It is not unreasonable to assume that Holmes joined Watson for this so-called siesta. Indeed, we can well imagine exactly how they passed this hour.

The story, however, does not truly begin until the moment Holmes and Watson arrive at Ryder Street and find themselves hidden within the dark recesses of Nathan Garrideb's rooms, awaiting the arrival of John Garrideb, aka, Killer Evans.

They wait in darkness until at last Evans arrives, Holmes waiting until Evans has descended into a hidden room before signalling to Watson:

Holmes touched my wrist as a signal.

The above is quite important, for it sets the stage for what is to come. This brief, lingering touch communicates so much, and it is here that we are reminded of Holmes and Watson's ability to communicate without words. And so, when Evans is alerted to their presence and Watson tells us:

In an instant he had whisked out a revolver from his breast and had fired two shots.

We instinctively know that the events to come will not be communicated entirely with words.

I felt a sudden hot sear as if a red-hot iron had been pressed to my thigh. There was a crash as Holmes's pistol came down on the man's head. I had a vision of him sprawling upon the floor with blood running down his face while Holmes rummaged him for weapons. Then my friend's wiry arms were round me, and he was leading me to a chair.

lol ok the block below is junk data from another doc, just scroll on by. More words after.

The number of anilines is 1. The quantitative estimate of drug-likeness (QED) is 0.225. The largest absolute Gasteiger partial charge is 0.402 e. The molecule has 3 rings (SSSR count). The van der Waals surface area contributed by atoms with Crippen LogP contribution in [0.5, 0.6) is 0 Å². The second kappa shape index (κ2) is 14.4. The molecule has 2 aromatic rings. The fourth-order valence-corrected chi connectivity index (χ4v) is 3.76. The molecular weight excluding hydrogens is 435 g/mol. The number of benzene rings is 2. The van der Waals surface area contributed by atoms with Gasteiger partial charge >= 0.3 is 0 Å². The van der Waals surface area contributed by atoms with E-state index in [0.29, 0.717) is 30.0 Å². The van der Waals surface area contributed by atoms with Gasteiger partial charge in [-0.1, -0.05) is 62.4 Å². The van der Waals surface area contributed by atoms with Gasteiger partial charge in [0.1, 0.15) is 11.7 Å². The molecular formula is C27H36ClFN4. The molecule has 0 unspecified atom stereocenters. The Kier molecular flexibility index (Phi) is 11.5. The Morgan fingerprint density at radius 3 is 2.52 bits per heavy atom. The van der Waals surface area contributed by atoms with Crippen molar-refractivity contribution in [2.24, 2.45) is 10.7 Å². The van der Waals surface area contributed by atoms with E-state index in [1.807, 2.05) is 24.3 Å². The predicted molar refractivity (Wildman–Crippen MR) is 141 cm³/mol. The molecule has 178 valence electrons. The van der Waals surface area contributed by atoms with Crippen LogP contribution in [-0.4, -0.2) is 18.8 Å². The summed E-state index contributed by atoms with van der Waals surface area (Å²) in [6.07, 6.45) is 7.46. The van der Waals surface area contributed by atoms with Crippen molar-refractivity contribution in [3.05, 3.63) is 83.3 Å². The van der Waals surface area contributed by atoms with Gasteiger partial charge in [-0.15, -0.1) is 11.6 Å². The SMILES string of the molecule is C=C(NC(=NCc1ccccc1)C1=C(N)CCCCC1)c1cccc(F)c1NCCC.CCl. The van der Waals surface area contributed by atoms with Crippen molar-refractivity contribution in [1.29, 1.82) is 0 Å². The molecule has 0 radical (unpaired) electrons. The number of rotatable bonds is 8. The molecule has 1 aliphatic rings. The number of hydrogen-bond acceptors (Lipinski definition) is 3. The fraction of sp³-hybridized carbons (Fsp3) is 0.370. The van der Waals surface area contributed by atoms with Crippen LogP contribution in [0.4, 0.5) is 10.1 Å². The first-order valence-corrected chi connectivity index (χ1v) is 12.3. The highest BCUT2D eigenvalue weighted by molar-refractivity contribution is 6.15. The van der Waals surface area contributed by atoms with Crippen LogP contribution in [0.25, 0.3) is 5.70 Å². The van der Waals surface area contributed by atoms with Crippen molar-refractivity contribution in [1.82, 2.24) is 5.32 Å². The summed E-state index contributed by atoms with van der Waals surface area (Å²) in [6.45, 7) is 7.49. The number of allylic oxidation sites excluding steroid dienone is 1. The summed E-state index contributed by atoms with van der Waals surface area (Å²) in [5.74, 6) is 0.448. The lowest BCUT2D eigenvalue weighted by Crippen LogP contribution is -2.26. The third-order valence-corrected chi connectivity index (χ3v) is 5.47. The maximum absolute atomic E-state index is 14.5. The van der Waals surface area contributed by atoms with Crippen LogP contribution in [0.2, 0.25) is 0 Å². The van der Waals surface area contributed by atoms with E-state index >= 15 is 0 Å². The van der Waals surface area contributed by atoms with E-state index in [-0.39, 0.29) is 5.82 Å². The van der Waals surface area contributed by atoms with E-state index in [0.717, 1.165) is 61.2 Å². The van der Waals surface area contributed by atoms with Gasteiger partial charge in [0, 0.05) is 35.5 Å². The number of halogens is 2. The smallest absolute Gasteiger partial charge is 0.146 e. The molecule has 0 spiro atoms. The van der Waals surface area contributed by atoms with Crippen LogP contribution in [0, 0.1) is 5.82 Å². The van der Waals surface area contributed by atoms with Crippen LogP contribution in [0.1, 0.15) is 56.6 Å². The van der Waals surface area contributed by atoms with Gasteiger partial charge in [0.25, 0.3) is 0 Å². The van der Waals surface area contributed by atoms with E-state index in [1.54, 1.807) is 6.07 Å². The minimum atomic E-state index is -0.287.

"You're not hurt, Watson? For God's sake, say that you are not hurt!"

It is quite easy to picture the moment Holmes turns, the pride in his eyes vanishing as he finds Watson bleeding from a gunshot wound; replaced by a horror so acute that Holmes can do nothing but rush to Watson's side and cradle him in his arms. That Holmes should cry out, begging, pleading with God to spare Watson's life, is quite indicative of the depth of Holmes' feelings. Indeed, so profound are Holmes' words and actions that Watson tells us:

It was worth a wound — it was worth many wounds — to know the depth of loyalty and love which lay behind that cold mask. The clear, hard eyes were dimmed for a moment, and the firm lips were shaking. For the one and only time I caught a glimpse of a great heart as well as of a great brain. All my years of humble but single-minded service culminated in that moment of revelation.